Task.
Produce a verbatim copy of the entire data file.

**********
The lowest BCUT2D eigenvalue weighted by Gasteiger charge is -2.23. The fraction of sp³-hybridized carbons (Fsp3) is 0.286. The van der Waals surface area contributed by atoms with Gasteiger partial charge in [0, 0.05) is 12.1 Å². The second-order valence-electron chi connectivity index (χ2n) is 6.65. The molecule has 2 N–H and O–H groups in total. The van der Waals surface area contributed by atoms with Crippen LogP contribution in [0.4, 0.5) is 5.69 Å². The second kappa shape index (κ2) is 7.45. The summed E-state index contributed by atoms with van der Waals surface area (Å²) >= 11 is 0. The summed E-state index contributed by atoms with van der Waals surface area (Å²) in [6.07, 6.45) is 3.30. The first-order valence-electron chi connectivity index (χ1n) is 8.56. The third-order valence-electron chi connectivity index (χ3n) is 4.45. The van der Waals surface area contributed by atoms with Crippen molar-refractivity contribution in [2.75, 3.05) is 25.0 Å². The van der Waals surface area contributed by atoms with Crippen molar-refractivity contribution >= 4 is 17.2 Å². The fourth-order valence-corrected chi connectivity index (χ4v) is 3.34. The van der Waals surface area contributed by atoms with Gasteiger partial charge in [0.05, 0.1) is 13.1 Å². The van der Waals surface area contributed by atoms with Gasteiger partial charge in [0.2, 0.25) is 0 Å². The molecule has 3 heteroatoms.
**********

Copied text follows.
The lowest BCUT2D eigenvalue weighted by Gasteiger charge is -2.23. The fraction of sp³-hybridized carbons (Fsp3) is 0.286. The van der Waals surface area contributed by atoms with Gasteiger partial charge in [0, 0.05) is 12.1 Å². The second-order valence-electron chi connectivity index (χ2n) is 6.65. The molecule has 2 N–H and O–H groups in total. The van der Waals surface area contributed by atoms with Crippen LogP contribution in [0.4, 0.5) is 5.69 Å². The second kappa shape index (κ2) is 7.45. The summed E-state index contributed by atoms with van der Waals surface area (Å²) >= 11 is 0. The summed E-state index contributed by atoms with van der Waals surface area (Å²) in [6.07, 6.45) is 3.30. The first-order valence-electron chi connectivity index (χ1n) is 8.56. The third-order valence-electron chi connectivity index (χ3n) is 4.45. The van der Waals surface area contributed by atoms with Crippen molar-refractivity contribution in [2.75, 3.05) is 25.0 Å². The van der Waals surface area contributed by atoms with Crippen molar-refractivity contribution >= 4 is 17.2 Å². The fourth-order valence-corrected chi connectivity index (χ4v) is 3.34. The van der Waals surface area contributed by atoms with Gasteiger partial charge in [0.05, 0.1) is 13.1 Å². The van der Waals surface area contributed by atoms with Gasteiger partial charge in [0.2, 0.25) is 0 Å². The molecule has 3 heteroatoms.